Five Is Magic Number for Preventing Breast Cancer Recurrence
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"Prior to the alert, I think people were commonly put on open-ended therapy," Marilyn Leitch, MD, professor of surgery at the University of Texas Southwestern Medical Center at Dallas, tells WebMD. "The idea was that if five years of therapy was better than two years, more than five years must be even better. That is what we were hoping, but it doesn't appear to be the case."
Tamoxifen works against breast cancers by blocking the effects of the estrogen that spurs their growth. In addition to preventing breast cancer recurrences, the drug is also being used to prevent first cancers in women at increased risk for the disease. Patients on tamoxifen may experience certain menopausal symptoms like hot flashes, and a small percentage of women taking the drug develop blood clots. On the positive side, tamoxifen therapy has been shown to slow the bone loss commonly seen with aging, and help lower cholesterol.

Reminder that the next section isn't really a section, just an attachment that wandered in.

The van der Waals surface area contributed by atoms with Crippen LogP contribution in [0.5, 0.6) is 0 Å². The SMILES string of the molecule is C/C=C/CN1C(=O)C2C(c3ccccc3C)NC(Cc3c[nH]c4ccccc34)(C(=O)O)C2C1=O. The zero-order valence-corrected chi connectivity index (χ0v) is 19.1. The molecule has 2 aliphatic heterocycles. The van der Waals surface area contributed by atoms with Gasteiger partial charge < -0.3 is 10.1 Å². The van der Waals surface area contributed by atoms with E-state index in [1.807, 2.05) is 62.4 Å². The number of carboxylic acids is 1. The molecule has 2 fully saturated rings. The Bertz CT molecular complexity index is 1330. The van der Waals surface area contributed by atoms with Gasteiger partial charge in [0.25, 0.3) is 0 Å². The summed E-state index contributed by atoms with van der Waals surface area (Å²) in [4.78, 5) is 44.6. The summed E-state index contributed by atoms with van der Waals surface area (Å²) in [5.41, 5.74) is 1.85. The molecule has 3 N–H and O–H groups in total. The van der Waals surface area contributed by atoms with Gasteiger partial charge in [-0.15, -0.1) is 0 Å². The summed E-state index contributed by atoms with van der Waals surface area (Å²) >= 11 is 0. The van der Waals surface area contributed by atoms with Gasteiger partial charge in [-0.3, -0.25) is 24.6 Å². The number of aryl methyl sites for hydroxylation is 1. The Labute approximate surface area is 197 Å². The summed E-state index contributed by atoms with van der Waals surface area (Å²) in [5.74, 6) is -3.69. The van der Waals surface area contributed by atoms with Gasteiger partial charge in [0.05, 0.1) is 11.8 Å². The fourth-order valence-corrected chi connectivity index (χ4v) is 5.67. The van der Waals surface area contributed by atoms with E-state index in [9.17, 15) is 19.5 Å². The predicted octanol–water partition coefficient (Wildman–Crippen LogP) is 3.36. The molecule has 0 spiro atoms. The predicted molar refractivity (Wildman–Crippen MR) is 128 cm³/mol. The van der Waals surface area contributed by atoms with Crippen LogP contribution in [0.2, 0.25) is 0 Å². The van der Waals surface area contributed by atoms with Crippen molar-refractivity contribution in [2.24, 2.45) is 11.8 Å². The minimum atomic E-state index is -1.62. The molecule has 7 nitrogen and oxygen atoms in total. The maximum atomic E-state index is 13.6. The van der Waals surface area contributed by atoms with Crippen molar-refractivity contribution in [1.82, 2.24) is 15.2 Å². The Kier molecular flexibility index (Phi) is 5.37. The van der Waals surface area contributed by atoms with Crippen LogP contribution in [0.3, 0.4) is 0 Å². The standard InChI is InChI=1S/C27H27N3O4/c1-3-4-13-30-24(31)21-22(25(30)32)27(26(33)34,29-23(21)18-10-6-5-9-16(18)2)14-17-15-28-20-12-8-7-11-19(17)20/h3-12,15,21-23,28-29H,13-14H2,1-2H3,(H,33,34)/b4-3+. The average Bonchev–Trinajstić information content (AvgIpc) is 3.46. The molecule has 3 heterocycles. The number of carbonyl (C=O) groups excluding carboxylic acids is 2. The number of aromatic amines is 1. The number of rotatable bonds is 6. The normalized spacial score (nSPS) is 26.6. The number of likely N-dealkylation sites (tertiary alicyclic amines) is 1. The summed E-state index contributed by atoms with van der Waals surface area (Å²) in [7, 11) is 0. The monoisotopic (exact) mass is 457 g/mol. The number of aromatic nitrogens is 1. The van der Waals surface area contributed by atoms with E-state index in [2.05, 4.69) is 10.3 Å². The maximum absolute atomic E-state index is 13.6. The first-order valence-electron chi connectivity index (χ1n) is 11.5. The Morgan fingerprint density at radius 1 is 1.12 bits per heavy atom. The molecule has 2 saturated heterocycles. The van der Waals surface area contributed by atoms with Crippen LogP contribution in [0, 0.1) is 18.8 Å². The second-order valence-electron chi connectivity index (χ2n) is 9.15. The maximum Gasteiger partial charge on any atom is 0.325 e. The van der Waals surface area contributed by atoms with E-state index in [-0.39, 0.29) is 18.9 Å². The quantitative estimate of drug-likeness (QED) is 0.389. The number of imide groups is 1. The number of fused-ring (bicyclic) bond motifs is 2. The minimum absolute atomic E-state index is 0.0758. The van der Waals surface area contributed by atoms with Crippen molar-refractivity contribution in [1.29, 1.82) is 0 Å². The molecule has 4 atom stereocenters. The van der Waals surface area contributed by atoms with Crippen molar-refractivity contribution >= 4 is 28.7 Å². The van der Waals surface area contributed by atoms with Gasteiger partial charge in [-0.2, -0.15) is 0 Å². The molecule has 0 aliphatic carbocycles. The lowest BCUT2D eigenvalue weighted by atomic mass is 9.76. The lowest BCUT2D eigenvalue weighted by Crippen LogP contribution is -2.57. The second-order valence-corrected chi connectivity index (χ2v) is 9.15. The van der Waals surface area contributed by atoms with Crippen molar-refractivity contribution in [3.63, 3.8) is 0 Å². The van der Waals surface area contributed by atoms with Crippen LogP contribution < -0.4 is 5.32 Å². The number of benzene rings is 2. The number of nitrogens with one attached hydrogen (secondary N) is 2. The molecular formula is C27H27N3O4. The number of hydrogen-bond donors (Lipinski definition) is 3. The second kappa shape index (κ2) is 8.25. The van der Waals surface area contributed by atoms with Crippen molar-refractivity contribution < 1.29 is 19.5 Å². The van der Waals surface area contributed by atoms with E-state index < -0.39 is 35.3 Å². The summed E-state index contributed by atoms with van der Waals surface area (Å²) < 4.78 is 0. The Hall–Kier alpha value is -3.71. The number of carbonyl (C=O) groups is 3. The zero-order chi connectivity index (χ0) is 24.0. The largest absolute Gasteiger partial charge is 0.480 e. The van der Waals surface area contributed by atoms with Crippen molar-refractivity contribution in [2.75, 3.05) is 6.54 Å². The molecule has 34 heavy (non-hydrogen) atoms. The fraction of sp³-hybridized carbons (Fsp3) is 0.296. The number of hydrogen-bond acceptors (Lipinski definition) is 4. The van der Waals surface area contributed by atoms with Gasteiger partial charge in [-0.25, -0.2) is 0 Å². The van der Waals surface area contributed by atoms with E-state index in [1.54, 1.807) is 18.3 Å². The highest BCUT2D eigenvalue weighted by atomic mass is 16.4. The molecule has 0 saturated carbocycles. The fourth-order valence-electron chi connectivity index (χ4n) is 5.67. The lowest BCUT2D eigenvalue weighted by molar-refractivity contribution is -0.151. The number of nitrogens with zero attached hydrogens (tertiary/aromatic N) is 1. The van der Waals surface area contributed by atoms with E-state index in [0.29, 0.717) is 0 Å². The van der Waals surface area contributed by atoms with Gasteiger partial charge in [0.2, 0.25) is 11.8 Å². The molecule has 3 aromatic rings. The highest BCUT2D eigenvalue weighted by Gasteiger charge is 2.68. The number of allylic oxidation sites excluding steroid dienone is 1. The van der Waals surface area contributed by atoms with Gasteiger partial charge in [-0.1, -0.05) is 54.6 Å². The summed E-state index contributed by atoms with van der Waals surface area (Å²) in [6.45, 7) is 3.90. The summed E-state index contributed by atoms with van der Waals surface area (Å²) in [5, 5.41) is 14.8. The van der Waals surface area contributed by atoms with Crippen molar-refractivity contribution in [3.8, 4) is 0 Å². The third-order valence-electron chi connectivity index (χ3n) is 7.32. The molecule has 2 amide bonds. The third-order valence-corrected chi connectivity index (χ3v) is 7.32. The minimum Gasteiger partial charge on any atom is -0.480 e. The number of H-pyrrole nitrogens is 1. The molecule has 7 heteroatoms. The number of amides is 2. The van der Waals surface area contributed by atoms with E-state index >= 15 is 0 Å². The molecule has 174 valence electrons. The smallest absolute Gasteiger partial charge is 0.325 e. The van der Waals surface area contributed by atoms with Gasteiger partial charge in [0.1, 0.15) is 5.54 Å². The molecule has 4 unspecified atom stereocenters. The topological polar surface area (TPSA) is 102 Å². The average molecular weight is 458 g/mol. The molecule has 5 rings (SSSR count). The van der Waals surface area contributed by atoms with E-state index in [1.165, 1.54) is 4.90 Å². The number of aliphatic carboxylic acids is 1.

In addition to the NSABP data, another large study from Scotland also found five years of postsurgical tamoxifen therapy to be optimal in most breast cancer patients. But the questions surrounding duration of therapy may not be resolved until two large British trials are reported a decade from now.
"It really does boil down to opinion at this point, but the totality of the evidence that we have available to date argues against more than five years of tamoxifen therapy," says Bryant, who is director of the NCI's NSABP Biostatistical Center. "In 10 years we may have conclusive answers, but by then we are likely to have better agents that are like tamoxifen, but don't have the side effects."